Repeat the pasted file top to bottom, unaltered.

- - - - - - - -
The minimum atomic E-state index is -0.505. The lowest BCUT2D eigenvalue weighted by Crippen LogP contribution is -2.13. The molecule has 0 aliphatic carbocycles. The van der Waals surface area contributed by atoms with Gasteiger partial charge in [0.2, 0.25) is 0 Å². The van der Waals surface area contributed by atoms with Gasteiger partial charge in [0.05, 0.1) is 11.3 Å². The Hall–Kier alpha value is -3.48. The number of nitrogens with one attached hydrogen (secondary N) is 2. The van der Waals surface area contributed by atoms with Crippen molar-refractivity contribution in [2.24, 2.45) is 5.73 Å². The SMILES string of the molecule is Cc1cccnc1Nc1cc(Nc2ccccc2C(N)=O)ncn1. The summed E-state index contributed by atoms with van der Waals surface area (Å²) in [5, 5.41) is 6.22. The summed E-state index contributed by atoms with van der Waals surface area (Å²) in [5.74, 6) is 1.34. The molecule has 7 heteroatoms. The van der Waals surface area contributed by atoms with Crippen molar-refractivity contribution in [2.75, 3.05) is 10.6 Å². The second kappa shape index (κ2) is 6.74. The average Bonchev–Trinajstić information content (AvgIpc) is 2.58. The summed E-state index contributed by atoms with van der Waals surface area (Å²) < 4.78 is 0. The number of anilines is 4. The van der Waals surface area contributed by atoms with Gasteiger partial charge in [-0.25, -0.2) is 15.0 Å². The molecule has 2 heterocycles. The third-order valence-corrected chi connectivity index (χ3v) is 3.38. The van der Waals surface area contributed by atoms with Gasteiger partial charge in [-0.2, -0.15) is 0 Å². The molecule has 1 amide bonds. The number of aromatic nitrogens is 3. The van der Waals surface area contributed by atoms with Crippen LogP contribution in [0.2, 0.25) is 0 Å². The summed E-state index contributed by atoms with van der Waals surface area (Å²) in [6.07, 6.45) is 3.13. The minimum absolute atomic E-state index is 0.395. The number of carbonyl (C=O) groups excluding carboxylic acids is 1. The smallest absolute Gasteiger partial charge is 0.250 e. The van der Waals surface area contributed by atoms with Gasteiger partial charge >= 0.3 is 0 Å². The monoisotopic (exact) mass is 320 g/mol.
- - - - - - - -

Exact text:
The minimum atomic E-state index is -0.505. The lowest BCUT2D eigenvalue weighted by Crippen LogP contribution is -2.13. The molecule has 0 aliphatic carbocycles. The van der Waals surface area contributed by atoms with Gasteiger partial charge in [0.2, 0.25) is 0 Å². The van der Waals surface area contributed by atoms with Gasteiger partial charge in [0.05, 0.1) is 11.3 Å². The Hall–Kier alpha value is -3.48. The number of nitrogens with one attached hydrogen (secondary N) is 2. The van der Waals surface area contributed by atoms with Crippen molar-refractivity contribution in [2.24, 2.45) is 5.73 Å². The SMILES string of the molecule is Cc1cccnc1Nc1cc(Nc2ccccc2C(N)=O)ncn1. The summed E-state index contributed by atoms with van der Waals surface area (Å²) in [5, 5.41) is 6.22. The summed E-state index contributed by atoms with van der Waals surface area (Å²) in [5.74, 6) is 1.34. The molecule has 7 heteroatoms. The van der Waals surface area contributed by atoms with Crippen molar-refractivity contribution in [2.75, 3.05) is 10.6 Å². The second kappa shape index (κ2) is 6.74. The average Bonchev–Trinajstić information content (AvgIpc) is 2.58. The summed E-state index contributed by atoms with van der Waals surface area (Å²) < 4.78 is 0. The number of anilines is 4. The van der Waals surface area contributed by atoms with Gasteiger partial charge in [-0.25, -0.2) is 15.0 Å². The molecule has 2 heterocycles. The third-order valence-corrected chi connectivity index (χ3v) is 3.38. The van der Waals surface area contributed by atoms with Gasteiger partial charge in [-0.2, -0.15) is 0 Å². The molecule has 1 amide bonds. The number of aromatic nitrogens is 3. The van der Waals surface area contributed by atoms with Crippen LogP contribution in [0.2, 0.25) is 0 Å². The summed E-state index contributed by atoms with van der Waals surface area (Å²) in [6.07, 6.45) is 3.13. The minimum absolute atomic E-state index is 0.395. The number of carbonyl (C=O) groups excluding carboxylic acids is 1. The smallest absolute Gasteiger partial charge is 0.250 e. The van der Waals surface area contributed by atoms with Gasteiger partial charge >= 0.3 is 0 Å². The monoisotopic (exact) mass is 320 g/mol.